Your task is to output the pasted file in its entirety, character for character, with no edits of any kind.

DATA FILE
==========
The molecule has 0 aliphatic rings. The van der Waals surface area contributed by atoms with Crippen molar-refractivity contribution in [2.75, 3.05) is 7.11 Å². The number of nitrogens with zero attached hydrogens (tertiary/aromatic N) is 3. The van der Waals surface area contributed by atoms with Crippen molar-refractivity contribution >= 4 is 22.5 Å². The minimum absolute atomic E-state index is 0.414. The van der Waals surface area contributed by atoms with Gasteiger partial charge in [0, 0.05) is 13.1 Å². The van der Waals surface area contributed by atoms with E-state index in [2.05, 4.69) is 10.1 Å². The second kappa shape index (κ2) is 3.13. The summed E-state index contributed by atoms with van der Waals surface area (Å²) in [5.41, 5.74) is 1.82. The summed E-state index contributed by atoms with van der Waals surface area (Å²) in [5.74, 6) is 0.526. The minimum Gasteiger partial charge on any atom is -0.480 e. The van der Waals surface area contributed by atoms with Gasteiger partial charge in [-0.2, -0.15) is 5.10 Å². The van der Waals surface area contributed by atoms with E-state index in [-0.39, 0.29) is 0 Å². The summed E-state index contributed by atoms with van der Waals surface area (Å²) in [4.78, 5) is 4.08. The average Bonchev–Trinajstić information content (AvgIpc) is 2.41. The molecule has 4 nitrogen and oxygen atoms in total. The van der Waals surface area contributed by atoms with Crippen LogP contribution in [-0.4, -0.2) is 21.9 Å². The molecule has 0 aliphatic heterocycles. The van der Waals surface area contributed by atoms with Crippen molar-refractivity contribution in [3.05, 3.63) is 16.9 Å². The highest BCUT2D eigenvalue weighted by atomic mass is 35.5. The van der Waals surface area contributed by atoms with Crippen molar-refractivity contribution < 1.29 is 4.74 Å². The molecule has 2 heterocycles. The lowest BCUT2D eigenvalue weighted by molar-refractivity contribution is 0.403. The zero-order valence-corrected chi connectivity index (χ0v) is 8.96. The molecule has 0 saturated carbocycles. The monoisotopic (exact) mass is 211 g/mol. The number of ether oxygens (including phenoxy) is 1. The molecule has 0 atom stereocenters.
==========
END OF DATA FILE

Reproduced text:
The molecule has 0 aliphatic rings. The van der Waals surface area contributed by atoms with Crippen molar-refractivity contribution in [2.75, 3.05) is 7.11 Å². The number of nitrogens with zero attached hydrogens (tertiary/aromatic N) is 3. The van der Waals surface area contributed by atoms with Crippen molar-refractivity contribution >= 4 is 22.5 Å². The minimum absolute atomic E-state index is 0.414. The van der Waals surface area contributed by atoms with Gasteiger partial charge in [0, 0.05) is 13.1 Å². The van der Waals surface area contributed by atoms with E-state index in [2.05, 4.69) is 10.1 Å². The second kappa shape index (κ2) is 3.13. The summed E-state index contributed by atoms with van der Waals surface area (Å²) in [5.41, 5.74) is 1.82. The summed E-state index contributed by atoms with van der Waals surface area (Å²) in [5.74, 6) is 0.526. The minimum Gasteiger partial charge on any atom is -0.480 e. The van der Waals surface area contributed by atoms with Gasteiger partial charge in [-0.2, -0.15) is 5.10 Å². The van der Waals surface area contributed by atoms with E-state index in [-0.39, 0.29) is 0 Å². The summed E-state index contributed by atoms with van der Waals surface area (Å²) in [4.78, 5) is 4.08. The average Bonchev–Trinajstić information content (AvgIpc) is 2.41. The molecule has 4 nitrogen and oxygen atoms in total. The van der Waals surface area contributed by atoms with Crippen LogP contribution in [-0.4, -0.2) is 21.9 Å². The molecule has 0 aliphatic heterocycles. The van der Waals surface area contributed by atoms with Crippen molar-refractivity contribution in [3.05, 3.63) is 16.9 Å². The highest BCUT2D eigenvalue weighted by atomic mass is 35.5. The van der Waals surface area contributed by atoms with Crippen molar-refractivity contribution < 1.29 is 4.74 Å². The molecule has 2 heterocycles. The lowest BCUT2D eigenvalue weighted by molar-refractivity contribution is 0.403. The zero-order valence-corrected chi connectivity index (χ0v) is 8.96. The molecule has 0 saturated carbocycles. The monoisotopic (exact) mass is 211 g/mol. The number of ether oxygens (including phenoxy) is 1. The molecule has 0 atom stereocenters.